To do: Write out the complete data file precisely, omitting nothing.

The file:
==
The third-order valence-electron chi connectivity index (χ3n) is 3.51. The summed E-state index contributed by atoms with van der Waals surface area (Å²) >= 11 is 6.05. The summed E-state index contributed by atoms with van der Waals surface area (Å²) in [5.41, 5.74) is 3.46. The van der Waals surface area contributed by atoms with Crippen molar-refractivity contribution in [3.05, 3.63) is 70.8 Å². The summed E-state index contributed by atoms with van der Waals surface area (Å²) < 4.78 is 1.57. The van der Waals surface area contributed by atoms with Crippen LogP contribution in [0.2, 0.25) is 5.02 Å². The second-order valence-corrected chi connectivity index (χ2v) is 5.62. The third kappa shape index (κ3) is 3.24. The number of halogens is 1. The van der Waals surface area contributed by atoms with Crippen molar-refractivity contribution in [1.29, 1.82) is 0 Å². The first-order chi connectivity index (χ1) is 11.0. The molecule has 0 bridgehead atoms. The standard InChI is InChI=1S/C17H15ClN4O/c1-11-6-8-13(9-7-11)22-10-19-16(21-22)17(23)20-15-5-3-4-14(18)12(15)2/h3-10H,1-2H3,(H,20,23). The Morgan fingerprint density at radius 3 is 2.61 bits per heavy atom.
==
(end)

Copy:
The third-order valence-electron chi connectivity index (χ3n) is 3.51. The summed E-state index contributed by atoms with van der Waals surface area (Å²) >= 11 is 6.05. The summed E-state index contributed by atoms with van der Waals surface area (Å²) in [5.41, 5.74) is 3.46. The van der Waals surface area contributed by atoms with Crippen molar-refractivity contribution in [3.05, 3.63) is 70.8 Å². The summed E-state index contributed by atoms with van der Waals surface area (Å²) < 4.78 is 1.57. The van der Waals surface area contributed by atoms with Crippen LogP contribution in [0.2, 0.25) is 5.02 Å². The second-order valence-corrected chi connectivity index (χ2v) is 5.62. The third kappa shape index (κ3) is 3.24. The number of halogens is 1. The van der Waals surface area contributed by atoms with Crippen molar-refractivity contribution in [1.29, 1.82) is 0 Å². The first-order chi connectivity index (χ1) is 11.0. The molecule has 0 bridgehead atoms. The standard InChI is InChI=1S/C17H15ClN4O/c1-11-6-8-13(9-7-11)22-10-19-16(21-22)17(23)20-15-5-3-4-14(18)12(15)2/h3-10H,1-2H3,(H,20,23). The Morgan fingerprint density at radius 3 is 2.61 bits per heavy atom.